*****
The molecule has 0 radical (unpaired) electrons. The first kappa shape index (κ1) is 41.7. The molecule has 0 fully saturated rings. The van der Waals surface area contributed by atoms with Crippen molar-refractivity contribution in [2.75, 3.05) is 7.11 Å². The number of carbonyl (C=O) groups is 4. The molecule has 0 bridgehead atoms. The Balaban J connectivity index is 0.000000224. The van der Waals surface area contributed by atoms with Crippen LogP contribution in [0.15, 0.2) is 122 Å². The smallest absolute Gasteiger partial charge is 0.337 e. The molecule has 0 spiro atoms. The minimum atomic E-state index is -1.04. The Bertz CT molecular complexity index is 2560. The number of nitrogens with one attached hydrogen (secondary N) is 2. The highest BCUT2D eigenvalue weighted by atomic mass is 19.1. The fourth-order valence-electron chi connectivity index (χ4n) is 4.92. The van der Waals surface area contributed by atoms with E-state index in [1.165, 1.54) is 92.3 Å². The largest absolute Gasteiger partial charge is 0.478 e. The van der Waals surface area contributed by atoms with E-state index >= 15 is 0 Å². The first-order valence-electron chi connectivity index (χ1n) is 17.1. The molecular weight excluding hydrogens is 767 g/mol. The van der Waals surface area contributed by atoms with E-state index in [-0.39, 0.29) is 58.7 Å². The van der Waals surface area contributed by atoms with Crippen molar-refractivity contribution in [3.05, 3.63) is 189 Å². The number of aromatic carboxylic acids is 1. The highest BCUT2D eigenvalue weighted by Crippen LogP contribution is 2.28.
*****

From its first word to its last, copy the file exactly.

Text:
The molecule has 0 radical (unpaired) electrons. The first kappa shape index (κ1) is 41.7. The molecule has 0 fully saturated rings. The van der Waals surface area contributed by atoms with Crippen molar-refractivity contribution in [2.75, 3.05) is 7.11 Å². The number of carbonyl (C=O) groups is 4. The molecule has 0 bridgehead atoms. The Balaban J connectivity index is 0.000000224. The van der Waals surface area contributed by atoms with Crippen LogP contribution in [0.15, 0.2) is 122 Å². The smallest absolute Gasteiger partial charge is 0.337 e. The molecule has 0 spiro atoms. The minimum atomic E-state index is -1.04. The Bertz CT molecular complexity index is 2560. The number of nitrogens with one attached hydrogen (secondary N) is 2. The highest BCUT2D eigenvalue weighted by atomic mass is 19.1. The fourth-order valence-electron chi connectivity index (χ4n) is 4.92. The van der Waals surface area contributed by atoms with E-state index in [1.165, 1.54) is 92.3 Å². The largest absolute Gasteiger partial charge is 0.478 e. The van der Waals surface area contributed by atoms with E-state index >= 15 is 0 Å². The first-order valence-electron chi connectivity index (χ1n) is 17.1. The molecular weight excluding hydrogens is 767 g/mol. The van der Waals surface area contributed by atoms with E-state index in [-0.39, 0.29) is 58.7 Å². The van der Waals surface area contributed by atoms with Crippen molar-refractivity contribution in [3.05, 3.63) is 189 Å². The number of aromatic carboxylic acids is 1. The highest BCUT2D eigenvalue weighted by Crippen LogP contribution is 2.28.